I’d done nothing notably American on Independence Day other than be the notable American. I was asked whether I was “with or against Assad,” twice. I did my best to field some pop-fly questions from my Druze neighbor on Cuban-American relations. I’d intended to leave the Fourth at that – until a week later, around the time that I was made to admit that, yes, I am an “infidel.”
The sun gets stuck for a second, nothing budges but the second hand on the Butcher’s watch and a few heat-dazed birds. The heat hums through stagnant minutes in the brushy desert above the Mediterranean on a mid-July Sunday afternoon. A taxi turns off the highway and clunks onto the park road.
The Butcher pushes coals around inside the barbecue. His eyes follow the Taxi as it bumps and slowly weaves into the small valley on top of Mount Carmel and parks squeakily. The pines that dot the dusty picnic area are determined. They strain upwards for a few meters, nature contesting their insistence, before splaying bushy limbs out sideways.
The Taxi Driver joins the Butcher at the table. He is the last of the Akkan Arabs to arrive at the weekly to-do in Carmel National Park, the Sunday parliament up above the ancient beach town. But the Taxi Driver is not the last to join the table. It’s a few days after the Fourth of July and I’m late to a barbecue I didn’t know was happening.
It’s buzzingly hot. Almost audibly so. I cross the highway and pass a National Park welcome booth, closed in observance of the day’s stagnation. A taller tree scraggles above one of the ridges around Mount Carmel’s amorphous summit, marking my hypothetical route down to the beach. I walk a short path, pass a rusted gate on the trail, and see a white taxi parked beside some depressed-looking pines.
“Ahlan wa sahlan!”
The Butcher, the Taxi Driver and friends spot me and raise their cups and/or chicken. There is much beckoning and offers of beer, juice, vodka, food. Pieces of chicken smoke and hiss on a little rectangular barbecue. The six friends sit around a stone slab table, pouring cups of German beer and sharing the week’s news. The table’s stone is thick with chipped rocks and marble, a cement base and legs. The two friends by the grill chicken-tend with long tongs and throw pieces of Arab bread on, just for a singeing minute.
“To the beach? That’s pretty far from here.”
“How far? Ten kilometers maybe? Better to sit, eat and then turn around.”
I’m in motion and they’d like me to stop. And sit. The sweaty American man on a sweaty mission. I am on the wrong side of inertia on a grindingly hot day. The question of whether or not to sit bubbles up frequently here; it has become emblematic of the slight stutters of cultural friction that will always trip a person up. But this scene is well-cast and I’m pulled right in.
Around the table are six friends: there is the Butcher and the Butcher’s Russian Female Companion; there is the Vegetable Seller; there is the Religious Inquisitor and the Religious Inquisitor’s Romanian Female Companion; and there is the Taxi Driver.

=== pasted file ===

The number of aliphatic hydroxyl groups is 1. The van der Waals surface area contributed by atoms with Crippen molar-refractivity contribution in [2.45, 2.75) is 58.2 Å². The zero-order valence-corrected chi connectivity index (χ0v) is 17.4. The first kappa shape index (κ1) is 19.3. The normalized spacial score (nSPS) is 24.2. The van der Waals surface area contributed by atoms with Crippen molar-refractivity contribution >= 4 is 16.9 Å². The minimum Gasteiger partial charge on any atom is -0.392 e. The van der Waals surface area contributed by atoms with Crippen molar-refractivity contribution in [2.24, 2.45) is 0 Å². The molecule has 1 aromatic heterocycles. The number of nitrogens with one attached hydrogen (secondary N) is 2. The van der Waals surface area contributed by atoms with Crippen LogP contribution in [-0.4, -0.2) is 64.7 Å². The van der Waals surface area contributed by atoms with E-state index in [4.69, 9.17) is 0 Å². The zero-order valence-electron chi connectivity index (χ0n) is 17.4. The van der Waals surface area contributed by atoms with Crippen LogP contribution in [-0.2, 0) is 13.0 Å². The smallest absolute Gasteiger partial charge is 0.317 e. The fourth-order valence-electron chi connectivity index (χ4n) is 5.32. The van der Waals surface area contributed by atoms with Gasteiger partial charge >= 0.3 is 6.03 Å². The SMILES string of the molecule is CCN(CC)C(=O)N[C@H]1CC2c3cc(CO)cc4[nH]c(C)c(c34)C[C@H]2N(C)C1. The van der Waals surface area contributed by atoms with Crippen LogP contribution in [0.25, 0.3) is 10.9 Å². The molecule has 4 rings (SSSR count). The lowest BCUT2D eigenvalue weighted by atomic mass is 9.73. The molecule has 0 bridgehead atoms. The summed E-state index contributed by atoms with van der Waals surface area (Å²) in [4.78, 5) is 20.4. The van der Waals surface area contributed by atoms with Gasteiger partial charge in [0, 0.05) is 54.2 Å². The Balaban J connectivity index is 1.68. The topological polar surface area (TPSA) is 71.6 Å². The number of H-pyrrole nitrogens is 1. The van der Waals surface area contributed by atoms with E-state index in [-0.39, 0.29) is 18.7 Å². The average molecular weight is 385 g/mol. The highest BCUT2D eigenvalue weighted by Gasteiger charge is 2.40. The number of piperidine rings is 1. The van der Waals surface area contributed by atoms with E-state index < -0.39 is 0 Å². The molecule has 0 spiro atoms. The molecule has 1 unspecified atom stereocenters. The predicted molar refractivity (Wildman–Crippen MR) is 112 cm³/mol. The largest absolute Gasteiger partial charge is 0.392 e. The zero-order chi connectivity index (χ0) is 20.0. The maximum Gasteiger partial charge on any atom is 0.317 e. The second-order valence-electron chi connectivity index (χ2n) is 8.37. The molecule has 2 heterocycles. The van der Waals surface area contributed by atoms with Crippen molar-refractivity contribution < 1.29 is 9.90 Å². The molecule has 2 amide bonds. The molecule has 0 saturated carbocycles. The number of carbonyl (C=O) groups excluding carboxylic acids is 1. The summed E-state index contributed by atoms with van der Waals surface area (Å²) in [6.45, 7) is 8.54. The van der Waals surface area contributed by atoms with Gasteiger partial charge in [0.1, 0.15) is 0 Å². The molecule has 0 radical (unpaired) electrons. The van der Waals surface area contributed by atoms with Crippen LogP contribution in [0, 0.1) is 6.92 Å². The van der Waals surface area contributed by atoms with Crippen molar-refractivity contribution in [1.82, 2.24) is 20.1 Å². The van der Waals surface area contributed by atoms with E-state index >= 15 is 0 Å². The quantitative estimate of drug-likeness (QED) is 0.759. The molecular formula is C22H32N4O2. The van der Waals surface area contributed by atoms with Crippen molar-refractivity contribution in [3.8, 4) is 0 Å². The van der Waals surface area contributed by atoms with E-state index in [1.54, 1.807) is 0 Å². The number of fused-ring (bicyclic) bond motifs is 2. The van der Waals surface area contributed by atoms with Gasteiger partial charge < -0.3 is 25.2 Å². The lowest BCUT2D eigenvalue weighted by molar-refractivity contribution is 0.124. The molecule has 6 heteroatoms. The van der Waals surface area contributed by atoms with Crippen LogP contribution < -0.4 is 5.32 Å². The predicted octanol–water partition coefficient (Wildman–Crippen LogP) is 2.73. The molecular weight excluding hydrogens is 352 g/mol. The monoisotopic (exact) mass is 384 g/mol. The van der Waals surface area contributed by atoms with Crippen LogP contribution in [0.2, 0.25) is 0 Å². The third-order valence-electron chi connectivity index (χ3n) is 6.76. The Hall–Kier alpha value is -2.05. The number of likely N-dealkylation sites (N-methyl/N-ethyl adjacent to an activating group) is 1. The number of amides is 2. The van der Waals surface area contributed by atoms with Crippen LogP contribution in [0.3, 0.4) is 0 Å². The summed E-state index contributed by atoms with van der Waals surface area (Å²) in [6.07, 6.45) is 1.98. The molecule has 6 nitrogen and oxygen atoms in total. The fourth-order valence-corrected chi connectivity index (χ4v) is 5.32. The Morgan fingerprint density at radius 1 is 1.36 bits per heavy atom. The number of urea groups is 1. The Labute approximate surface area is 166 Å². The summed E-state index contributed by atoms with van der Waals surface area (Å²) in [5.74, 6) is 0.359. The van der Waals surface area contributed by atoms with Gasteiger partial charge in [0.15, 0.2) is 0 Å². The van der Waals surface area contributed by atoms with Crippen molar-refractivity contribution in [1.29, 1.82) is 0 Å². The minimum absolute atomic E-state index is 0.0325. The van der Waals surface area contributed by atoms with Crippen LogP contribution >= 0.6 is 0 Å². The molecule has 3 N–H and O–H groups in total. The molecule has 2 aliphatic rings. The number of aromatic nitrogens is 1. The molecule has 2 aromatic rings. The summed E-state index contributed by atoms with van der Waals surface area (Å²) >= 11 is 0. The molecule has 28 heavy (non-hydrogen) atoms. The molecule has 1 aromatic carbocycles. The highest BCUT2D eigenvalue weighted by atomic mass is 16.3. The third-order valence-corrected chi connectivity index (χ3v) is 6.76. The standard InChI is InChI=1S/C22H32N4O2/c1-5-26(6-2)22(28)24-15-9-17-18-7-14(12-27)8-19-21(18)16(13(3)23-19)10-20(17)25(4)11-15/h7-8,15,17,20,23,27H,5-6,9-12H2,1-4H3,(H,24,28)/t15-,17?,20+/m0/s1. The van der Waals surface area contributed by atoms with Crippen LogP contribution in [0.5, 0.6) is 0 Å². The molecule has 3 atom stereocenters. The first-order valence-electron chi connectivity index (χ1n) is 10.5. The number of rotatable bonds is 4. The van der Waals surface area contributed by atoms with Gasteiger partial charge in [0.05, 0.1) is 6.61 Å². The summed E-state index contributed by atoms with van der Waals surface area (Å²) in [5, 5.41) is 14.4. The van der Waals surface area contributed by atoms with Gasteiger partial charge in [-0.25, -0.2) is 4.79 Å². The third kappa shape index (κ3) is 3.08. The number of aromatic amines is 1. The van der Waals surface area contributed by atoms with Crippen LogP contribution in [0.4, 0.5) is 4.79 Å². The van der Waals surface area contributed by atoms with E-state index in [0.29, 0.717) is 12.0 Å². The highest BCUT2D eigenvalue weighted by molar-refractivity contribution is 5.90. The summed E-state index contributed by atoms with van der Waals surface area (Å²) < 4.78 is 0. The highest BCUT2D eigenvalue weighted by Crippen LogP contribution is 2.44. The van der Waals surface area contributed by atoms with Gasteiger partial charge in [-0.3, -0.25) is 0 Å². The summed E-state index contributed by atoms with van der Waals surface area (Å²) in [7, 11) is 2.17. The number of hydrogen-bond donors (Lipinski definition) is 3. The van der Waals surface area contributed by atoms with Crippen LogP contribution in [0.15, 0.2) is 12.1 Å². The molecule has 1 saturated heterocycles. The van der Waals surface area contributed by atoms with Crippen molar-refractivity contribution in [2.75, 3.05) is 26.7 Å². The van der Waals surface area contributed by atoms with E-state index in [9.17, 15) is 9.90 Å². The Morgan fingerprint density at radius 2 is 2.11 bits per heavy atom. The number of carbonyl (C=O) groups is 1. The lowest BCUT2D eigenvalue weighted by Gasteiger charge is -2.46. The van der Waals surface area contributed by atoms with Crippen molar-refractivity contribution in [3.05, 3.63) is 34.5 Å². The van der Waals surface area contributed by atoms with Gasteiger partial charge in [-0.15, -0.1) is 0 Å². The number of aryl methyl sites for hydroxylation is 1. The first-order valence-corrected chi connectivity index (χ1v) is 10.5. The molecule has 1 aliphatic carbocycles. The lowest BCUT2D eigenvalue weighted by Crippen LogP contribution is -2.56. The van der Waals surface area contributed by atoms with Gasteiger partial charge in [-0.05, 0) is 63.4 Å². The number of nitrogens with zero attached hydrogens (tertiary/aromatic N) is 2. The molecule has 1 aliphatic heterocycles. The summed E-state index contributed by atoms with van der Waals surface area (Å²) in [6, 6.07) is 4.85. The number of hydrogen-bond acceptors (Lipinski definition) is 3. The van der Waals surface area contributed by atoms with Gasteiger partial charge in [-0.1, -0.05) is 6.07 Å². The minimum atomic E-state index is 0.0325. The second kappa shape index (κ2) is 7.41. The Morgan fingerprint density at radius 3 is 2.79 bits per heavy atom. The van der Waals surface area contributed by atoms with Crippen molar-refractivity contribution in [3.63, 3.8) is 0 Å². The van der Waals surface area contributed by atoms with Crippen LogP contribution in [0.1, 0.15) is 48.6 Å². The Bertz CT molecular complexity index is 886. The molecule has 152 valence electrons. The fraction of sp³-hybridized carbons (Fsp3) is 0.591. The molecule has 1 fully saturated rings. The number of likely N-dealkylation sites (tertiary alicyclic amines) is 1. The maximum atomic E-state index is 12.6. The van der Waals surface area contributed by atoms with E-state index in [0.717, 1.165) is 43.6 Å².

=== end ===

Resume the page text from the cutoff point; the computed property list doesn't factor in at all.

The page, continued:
I sit, we do the introductions and peace-be-upon-you thing and the Butcher hands me his card. Bright red with cartoon chickens, it is also a fridge magnet. He tells me to come by anytime. Between beverages and inquiries, he turns to the woman to his left and flies along in Russian.
The Russian Female Companion avoids Arabic. She shrugs off conversation and steps off for a cigarette and then a vodka, away from the group. The Male Companions don’t seem concerned and don’t introduce her further.
The Vegetable Seller has no female companion but has excellent tomatoes – plum-sized, poppingly-juicy. He provides the subtle but vital sideshow to the chicken-grilling hullabaloo.
The Taxi Driver assumes the ever-necessary role of interviewing me about American politics: Will I vote for Donald Trump? Why does America want to elect the same families over and over again? He tells me that is for Arab dictatorships. One week since the Fourth and I’m talking politics at a barbecue.
And then there is the Religious Inquisitor and the Romanian Female Companion, suspicious but friendly. The Religious Inquisitor deflects all attempts to converse with the Romanian.
“What are you?” he asks.
He isn’t satisfied when I tell him that my grandfather was a minister. I make some jokes about their weekly picnic being analogous to church that don’t stick. He wants to know if I’m familiar with the Arabic word kafir. Yes, I am. It means “infidel.”
No one expects the Akkan Inquisition.
The Akkans eat and eat. The Religious Inquisitor moves on, handing me oily, crispy Arab bread. He passes it with tongs, a hint that it might burn the pads off of my fingertips and it does. They tell me to come back next week: same scraggly pines, same stone table, same picnic in the desert. And soon I’m back in motion.
The Akkans and their Sunday grilling put the kibosh on any belief that a U.S.-of-A-type BBQ is unique: politics, religion – the socially uncouth but inevitable discussions pervade. We need not extend American exceptionalism to encompass grills and charcoal. I suppose there was a decided lack of Hebrew Nationals. The infidel celebrates Independence Day a little late.